Whether or not the media have spoofed [Huang Jianxiang] is in question; but the fact of CCTV’s “rigid correctness” has long left viewers dissatisfied. Perhaps Huang Jianxiang does object to spoofing [by the media], but the the reason viewers love him is possibly also because he has distanced himself [in his work] just a bit too far from CCTV’s “rigid correctness”.
In a November 18 editorial, Southern Metropolis Daily criticized the “work unit” culture at CCTV, saying the network was locked in a contradiction between its traditional role as a propaganda tool and agent of the serious and the needs of commercialization:
From these two incidents [Huang’s resignation and his controversy back in June] we can see the China Central Television is not only a “work unit” lying somewhere in between the administrative agency and the corporate enterprise, but that it is also a unit lying between the propaganda agency and the media enterprise. This kind of work unit with naturally display a degree of division in the language it broadcasts, for example the strict and sober “News Relay” versus the “Happy Dictionary” [game show] so well liked by ordinary people, and to boot investigative programs with a strong sense of social responsibility [like “News Probe”]. But compared with the media domain as a whole, CCTV has a definite air of self-righteous superiority. This is precisely why “China Dream” [an American Idol-style singing contest] is always compared [unfavorably] against “Super Girl” [a very successful program from Hunan Satellite Television].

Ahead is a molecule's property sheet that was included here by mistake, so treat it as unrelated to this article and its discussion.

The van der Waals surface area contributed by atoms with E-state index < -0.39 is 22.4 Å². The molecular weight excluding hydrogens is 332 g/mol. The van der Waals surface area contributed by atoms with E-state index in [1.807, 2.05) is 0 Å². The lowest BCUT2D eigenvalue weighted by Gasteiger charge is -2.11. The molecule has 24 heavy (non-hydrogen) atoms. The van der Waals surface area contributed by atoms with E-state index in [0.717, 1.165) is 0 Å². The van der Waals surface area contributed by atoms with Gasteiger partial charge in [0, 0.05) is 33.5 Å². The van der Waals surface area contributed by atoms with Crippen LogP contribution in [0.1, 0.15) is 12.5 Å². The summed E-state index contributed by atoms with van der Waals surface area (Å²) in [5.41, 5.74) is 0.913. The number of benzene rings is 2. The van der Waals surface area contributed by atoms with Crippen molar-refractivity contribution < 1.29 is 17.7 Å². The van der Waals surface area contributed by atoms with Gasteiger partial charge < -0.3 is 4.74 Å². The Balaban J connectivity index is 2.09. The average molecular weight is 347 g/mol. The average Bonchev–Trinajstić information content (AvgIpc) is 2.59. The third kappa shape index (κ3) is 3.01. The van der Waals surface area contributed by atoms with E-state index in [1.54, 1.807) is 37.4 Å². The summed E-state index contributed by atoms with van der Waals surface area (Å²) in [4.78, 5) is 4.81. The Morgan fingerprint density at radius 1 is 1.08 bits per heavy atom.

During the controversy surrounding his commentating [for the World Cup] many people felt that Huang Jianxiang’s behavior was unprofessional. But many of those who got worked up about the incident were still able to step back and see that his actions were the product of “enthusiasm”. For the sake of enthusiasm and entertainment value they were willing to support him and accept his apology. “Enthusiasm” and “entertainment” should be par for the course in television programming, particularly for football matches. Why should people be overly guarded about such things? Clearly, in the view of some there is a power in wider society that stands against enthusiasm and entertainment.